The 10 best K-pop albums of all time, ranked

Image via JYP Entertainment

It’s a great time to be a K-pop fan.

As K-pop become more of a global player in the worldwide music scene, South Korean idol music is more readily available than it’s been at any other time in history. With the added international attention, music in the K-pop scene becomes even more of a focus for idol singers as they aim to stay competitive in an ultra fast-paced industry. While that kind of pressure can’t be a lot of fun for the performers, this does tend to lead to tons of high-quality music for fans’ listening enjoyment.

K-pop releases generally follow a similar formula: Artists will debut with a single or a mini album which, as the name suggests, is a small album with a single and anywhere from two to five album tracks. After building up a bit of a fanbase, idols will finally release the coveted full album—fundamentally not that different from a mini, but now fans have a lot more music to listen to from their favorites. Unfortunately, not all K-pop albums are created equally, and some albums don’t stand up to the test of time. Don’t worry; we’ve created a list of 10 quintessential K-pop albums to help both new and seasoned fans find some of the industry’s best tunes.

Here are some of the 10 best K-Pop albums of all time.

10. ‘Modern Times’ by IU

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IU has multiple great albums, but her 2013 concept album, Modern Times, is a true gem among them. In an effort to break free of her “nation’s little sister” image, IU went for a more mature sound with this album. Modern Times wears its influences on its sleeve, and the combination of big band, jazz, bossa nova, and swing makes for an impressive, timeless collection of songs. IU starts to come into her own as an artist and a songwriter on Modern Times with several self-penned tracks like the ballad, “Bad Day.” Both the album and the repackaged version were a commercial and critical success, cementing IU’s place as one of the biggest names in K-pop.

Standout tracks: “The Red Shoes,” “Between the Lips (50cm)”

9. ‘Soul Lady’ by Yukika

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Soul Lady, the debut album from solo singer Yukika, is a delightful homage to city pop. For those who haven’t listened to “Plastic Love” on loop like us, city pop is a difficult-to-define genre originating from 1970s and 1980s Japan. It is most often understood as music that invokes a “city-like” feeling and combines jazz, funk, and R&B. Yukika undoubtedly kept this definition in mind when crafting Soul Lady as the album itself is even a twist on the name of Korea’s most famous city, Seoul. The album is easy-listening, nostalgia at its finest but never feels dated.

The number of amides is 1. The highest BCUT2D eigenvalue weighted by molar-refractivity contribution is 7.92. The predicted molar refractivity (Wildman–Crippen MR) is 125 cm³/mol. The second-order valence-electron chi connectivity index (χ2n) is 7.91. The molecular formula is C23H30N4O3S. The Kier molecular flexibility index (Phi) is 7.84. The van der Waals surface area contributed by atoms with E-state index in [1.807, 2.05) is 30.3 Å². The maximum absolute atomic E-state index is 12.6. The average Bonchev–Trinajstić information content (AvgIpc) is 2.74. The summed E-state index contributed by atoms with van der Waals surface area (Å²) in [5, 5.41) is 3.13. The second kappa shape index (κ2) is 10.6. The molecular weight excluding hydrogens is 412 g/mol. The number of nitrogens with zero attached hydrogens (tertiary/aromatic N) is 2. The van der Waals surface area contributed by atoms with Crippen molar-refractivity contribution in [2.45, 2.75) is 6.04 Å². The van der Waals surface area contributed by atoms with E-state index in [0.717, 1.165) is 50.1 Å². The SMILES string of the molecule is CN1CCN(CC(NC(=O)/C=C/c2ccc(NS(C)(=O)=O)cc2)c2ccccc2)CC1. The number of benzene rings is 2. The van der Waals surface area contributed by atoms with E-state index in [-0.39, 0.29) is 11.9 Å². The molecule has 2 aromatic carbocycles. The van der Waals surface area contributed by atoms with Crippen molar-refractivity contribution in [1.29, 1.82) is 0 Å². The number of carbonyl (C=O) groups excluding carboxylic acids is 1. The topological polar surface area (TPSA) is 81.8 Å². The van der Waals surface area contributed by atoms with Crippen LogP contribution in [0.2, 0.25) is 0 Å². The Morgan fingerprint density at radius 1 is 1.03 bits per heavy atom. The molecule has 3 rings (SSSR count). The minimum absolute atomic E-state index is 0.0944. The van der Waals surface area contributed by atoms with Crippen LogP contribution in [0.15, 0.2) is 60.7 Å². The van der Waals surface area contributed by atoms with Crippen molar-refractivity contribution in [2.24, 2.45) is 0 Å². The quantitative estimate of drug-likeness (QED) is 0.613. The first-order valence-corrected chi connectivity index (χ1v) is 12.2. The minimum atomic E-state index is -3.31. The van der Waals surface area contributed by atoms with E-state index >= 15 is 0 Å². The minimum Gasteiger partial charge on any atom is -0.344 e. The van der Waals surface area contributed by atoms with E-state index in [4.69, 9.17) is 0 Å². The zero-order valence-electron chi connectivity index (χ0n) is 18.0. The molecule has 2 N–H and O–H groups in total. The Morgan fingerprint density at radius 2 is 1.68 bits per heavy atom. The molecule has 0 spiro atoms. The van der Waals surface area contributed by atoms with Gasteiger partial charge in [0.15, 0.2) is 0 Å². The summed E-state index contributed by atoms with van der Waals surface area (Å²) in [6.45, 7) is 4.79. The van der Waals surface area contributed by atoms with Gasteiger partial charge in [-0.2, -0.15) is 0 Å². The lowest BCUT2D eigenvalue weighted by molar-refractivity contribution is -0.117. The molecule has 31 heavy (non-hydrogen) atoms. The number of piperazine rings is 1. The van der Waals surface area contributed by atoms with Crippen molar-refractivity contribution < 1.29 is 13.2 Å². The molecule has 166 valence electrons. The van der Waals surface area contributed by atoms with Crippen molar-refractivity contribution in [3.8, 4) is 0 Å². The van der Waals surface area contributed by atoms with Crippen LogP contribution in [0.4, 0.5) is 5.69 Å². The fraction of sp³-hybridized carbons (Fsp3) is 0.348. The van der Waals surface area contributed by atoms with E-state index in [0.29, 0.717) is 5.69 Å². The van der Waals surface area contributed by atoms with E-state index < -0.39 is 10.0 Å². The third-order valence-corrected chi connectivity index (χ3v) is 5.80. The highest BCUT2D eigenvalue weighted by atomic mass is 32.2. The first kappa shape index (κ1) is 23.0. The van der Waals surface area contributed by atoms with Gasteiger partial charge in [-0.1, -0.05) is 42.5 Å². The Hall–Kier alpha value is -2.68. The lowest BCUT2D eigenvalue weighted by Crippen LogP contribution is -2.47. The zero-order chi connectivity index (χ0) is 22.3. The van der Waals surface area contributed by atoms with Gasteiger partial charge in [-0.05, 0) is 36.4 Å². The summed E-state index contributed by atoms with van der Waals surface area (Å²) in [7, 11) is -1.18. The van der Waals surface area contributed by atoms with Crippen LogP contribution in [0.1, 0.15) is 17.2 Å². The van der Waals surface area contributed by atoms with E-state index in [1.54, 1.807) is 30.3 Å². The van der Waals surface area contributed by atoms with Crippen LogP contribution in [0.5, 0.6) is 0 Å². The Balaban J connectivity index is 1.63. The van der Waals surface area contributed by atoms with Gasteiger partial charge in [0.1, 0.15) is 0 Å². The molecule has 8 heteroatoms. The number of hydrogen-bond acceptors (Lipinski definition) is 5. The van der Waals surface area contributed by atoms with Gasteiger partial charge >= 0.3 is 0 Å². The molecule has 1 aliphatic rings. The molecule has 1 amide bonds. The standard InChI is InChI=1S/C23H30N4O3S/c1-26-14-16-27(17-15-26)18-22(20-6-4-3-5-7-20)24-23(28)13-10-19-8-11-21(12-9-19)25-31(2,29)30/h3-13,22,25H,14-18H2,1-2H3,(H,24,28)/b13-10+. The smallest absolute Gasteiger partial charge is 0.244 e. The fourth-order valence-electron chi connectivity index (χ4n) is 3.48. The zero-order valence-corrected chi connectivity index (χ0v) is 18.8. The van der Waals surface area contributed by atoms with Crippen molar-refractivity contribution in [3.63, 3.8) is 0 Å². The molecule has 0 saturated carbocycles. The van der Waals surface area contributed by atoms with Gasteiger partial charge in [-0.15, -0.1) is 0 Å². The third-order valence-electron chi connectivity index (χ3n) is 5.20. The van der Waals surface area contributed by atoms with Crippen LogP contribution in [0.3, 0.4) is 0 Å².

Standout tracks: “Soul Lady,” “Pit-a-pet”

8. ‘1 of 1’ by Shinee

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Shinee is known for their performance-oriented tracks, and 1 of 1 is a perfect representation of the boy group’s high-energy sound.  Impressive vocal arrangements are combined impeccably with toe-tapping beats to make a sound that’s undeniably K-pop and undeniably Shinee. The album was inspired by retro boy groups of days past, and while not entirely a concept album, that feel-good, nostalgic feeling shines throughout the entire album. The b-sides are infectious and bright dance pop at its best while the title track, “1 of 1,” is pure ’90s-inspired, jack-swing fun. Shinee’s flawless harmonies are highlighted here even on tracks with more dance-heavy production, making for a unique juxtaposition. The group’s catalogue is filled with spectacular songs, but “1 of 1” is peak Shinee, and we can’t get enough.

Standout tracks: “Feel Good,” “Shift”

7. ‘Dystopia: The Tree of Language’ by Dreamcatcher

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After a brief stint as Minx (with a very different sound), Dreamcatcher debuted in 2017 with a unique nightmare concept and have stayed true to their signature style over the years. After several years of defining their rock and metal-inspired pop sound, the girl group released their first album Dystopia: The Tree of Language in 2020. The title track, “Scream” stays true to Dreamcatcher’s music progression at the time but with an EDM-influenced edge that was new for the group’s sound. For the most part, the album sticks to their niche, and with excellent results, like the high energy, “Tension.” When the seven-member girl group (member Handong was absent from promotions at the time) does venture into other genres (like the sweet, coffee shop jam, “Jazz Bar,” they do so with aplomb.

Standout Tracks: “Red Sun,” “Jazz Bar”

6. ‘Love Shot’ by Exo